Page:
Effects of interaction across distributed cortical representations are widely discussed as an important aspect of cortical function. If interaction contributes significantly to neural activation in visual cortex, then representations of the visual environment will differ from a simple feedforward remapping of visual space. To investigate the presence and magnitude of interaction processes in cat primary visual cortex, we constructed DPAs from the activity of an ensemble of neurons in response to single squares of light.
Construction of distributions of population activation
Using two different approaches, DPAs were defined in parameter space of the visual field which enabled us to analyze ranges of excitatory and inhibitory interactions in terms of the stimulus metrics.
Instead of asking how accurately the parameter of stimulus location can be reconstructed or decoded, we primarily were interested in analyzing interaction-based deviations of population representations dependent on defined variations of stimulus configurations. Accordingly, there is an important point of departure from the interest we share with aspects relating to estimation theory. Our analysis aimed to investigate how the representation of retinal position evolves in time and how it is affected by interaction among neurons. Besides, reading out discrete sample points such as peak maxima does not imply that the brain actually uses such measures for decoding.
When composite stimuli consisting of two squares of light were used, the deviations of the distributions from additivity were considered as active contributions from neural interaction, i.e., how interactions distort the distribution of activation. We conclude that such contributions can be regarded as additional information generated by the neural system dependent on context and its actual state.
It is important to note that both approaches used to derive DPAs revealed qualitatively equivalent results, implying that the exact way of how the distributions were constructed was not crucial for the observed interaction effects.
Interaction within the population representation of composite stimuli
The use of time-resolved DPAs allowed us to identify signatures of interaction processes that were dependent on time and on the distance of the composite stimuli. In the first 30–45 msec after stimulus onset we found evidence for excitatory interaction, which decreases with increasing distance between the two components. In contrast, when activation was integrated over the later part of the response (45–80 msec after stimulus onset), inhibitory interaction dominated. We provided several arguments that exclude saturation of neural firing rates as an alternative explanation.
An additional indication for the presence of inhibitory interaction was found by analyzing the spatial shapes of the DPAs. Mutual repulsion of the maxima of the DPAs was observed at stimulus separations between 1.6 and 2.4°, at which the distributions were bimodal. Such repulsion effects qualitatively match psychophysical results obtained from humans. Errors incurring when human subjects estimate the visual distance between two spots of light depend systematically on the retinal distance of the stimuli. Small separations are underestimated, large distances are overestimated (Hock and Eastman, 1995). Similar results have been obtained for estimation of the orientation of stimuli (Westheimer, 1990; for theoretical modeling see Lehky and Sejnowski, 1990). In addition, mislocation effects have been described for other sensory modalities, such as the tactile saltation effect (Geldard and Sherrick, 1972), supporting the assumption of a general cortical nature of such phenomena (Kalt et al., 1996).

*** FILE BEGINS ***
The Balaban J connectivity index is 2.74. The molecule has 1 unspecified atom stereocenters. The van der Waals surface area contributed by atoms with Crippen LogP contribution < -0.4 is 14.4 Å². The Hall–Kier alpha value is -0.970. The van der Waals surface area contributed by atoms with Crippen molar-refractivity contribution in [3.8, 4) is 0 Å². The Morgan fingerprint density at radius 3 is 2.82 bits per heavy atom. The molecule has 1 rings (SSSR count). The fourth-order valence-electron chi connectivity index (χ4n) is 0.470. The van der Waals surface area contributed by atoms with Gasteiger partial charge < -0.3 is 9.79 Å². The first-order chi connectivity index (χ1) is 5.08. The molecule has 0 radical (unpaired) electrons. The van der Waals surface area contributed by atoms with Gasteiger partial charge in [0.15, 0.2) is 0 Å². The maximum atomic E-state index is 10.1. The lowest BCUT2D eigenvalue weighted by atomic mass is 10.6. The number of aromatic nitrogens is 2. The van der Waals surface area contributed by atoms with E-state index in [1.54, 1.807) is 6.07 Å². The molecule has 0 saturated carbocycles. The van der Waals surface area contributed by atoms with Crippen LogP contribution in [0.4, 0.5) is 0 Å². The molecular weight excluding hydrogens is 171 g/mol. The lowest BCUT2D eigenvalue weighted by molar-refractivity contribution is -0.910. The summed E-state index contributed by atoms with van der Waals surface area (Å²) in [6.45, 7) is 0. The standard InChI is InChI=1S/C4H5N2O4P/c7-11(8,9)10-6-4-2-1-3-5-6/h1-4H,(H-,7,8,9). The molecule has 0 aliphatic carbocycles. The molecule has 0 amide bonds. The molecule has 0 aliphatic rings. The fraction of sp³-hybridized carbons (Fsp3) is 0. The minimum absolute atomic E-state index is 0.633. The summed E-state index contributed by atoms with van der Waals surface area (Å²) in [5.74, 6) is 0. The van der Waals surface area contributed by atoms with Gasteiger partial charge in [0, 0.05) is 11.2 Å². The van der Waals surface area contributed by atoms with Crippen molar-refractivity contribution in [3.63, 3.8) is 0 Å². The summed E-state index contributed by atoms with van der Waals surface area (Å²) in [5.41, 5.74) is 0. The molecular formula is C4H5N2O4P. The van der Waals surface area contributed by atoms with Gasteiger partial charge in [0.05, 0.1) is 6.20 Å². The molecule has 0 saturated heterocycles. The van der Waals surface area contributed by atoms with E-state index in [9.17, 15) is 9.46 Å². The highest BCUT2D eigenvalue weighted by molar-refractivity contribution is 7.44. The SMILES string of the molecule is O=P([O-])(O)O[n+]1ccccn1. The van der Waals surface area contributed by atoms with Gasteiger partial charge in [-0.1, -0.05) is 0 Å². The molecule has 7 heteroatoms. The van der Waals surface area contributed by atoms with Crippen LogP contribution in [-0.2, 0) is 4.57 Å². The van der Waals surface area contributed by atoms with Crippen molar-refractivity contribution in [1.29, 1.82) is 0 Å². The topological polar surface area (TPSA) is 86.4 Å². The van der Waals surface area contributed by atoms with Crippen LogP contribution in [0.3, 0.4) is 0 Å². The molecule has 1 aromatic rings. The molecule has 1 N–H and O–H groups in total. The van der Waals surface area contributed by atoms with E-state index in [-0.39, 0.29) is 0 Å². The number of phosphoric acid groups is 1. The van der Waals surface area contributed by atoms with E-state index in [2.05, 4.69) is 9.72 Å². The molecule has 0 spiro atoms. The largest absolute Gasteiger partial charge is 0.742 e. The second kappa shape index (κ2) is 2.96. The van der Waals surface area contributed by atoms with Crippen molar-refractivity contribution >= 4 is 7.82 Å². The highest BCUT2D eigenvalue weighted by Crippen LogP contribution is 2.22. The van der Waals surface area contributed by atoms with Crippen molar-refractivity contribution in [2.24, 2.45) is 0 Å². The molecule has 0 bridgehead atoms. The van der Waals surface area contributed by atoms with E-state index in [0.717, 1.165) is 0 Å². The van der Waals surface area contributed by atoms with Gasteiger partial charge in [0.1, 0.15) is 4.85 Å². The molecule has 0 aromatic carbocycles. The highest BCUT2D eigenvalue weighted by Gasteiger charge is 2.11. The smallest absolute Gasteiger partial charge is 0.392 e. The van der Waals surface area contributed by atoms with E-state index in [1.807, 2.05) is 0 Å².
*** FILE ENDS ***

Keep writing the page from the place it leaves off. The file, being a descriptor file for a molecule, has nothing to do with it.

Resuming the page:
Dynamic neural field model
A dynamic neural field model was introduced for theoretical treatment of the dynamics of neural population activity (Schöner et al., 1997). Models of the same mathematical format have been proposed in the past as models of dynamic cortical processing (Wilson and Cowan, 1973; Amari, 1977). It is important to note that the entire set of experimental results could be accounted for from a single set of parameter values. The construction of the population representation was used to map neural data onto the visual field. Correspondingly, the neural field was likewise defined over visual space. The activation variables u and v in Equation 9 represent the accumulated excitation and inhibition within the population of neurons. The structure of the postulated interaction function consists of both excitatory and inhibitory coupling. Because the amplitude of the excitatory contribution to interaction is higher and its spatial extent is narrower than for the inhibitory contribution, the net interaction within the representation is excitatory over short distances in visual space, and inhibitory at larger spatial separation.
The absolute values of range parameters used for the numerical studies revealed that the excitatory and the inhibitory processes extend over a range of 0.6 and 1.0° of visual field, respectively. The strength of inhibition and excitation strongly influences the width of the emerging activity distribution, and thus the spatial separation at which a transition from a monomodal to a bimodal representation occurs. Our simulations showed that even those representations that overlap only for the smallest separation still can reveal the effect of late inhibition and early excitation, indicating that the width of the distributions has only little effects on the time course of interaction. A small number of parameters were sufficient for modeling the complex spatiotemporal responses from many different cell types combined at a population level.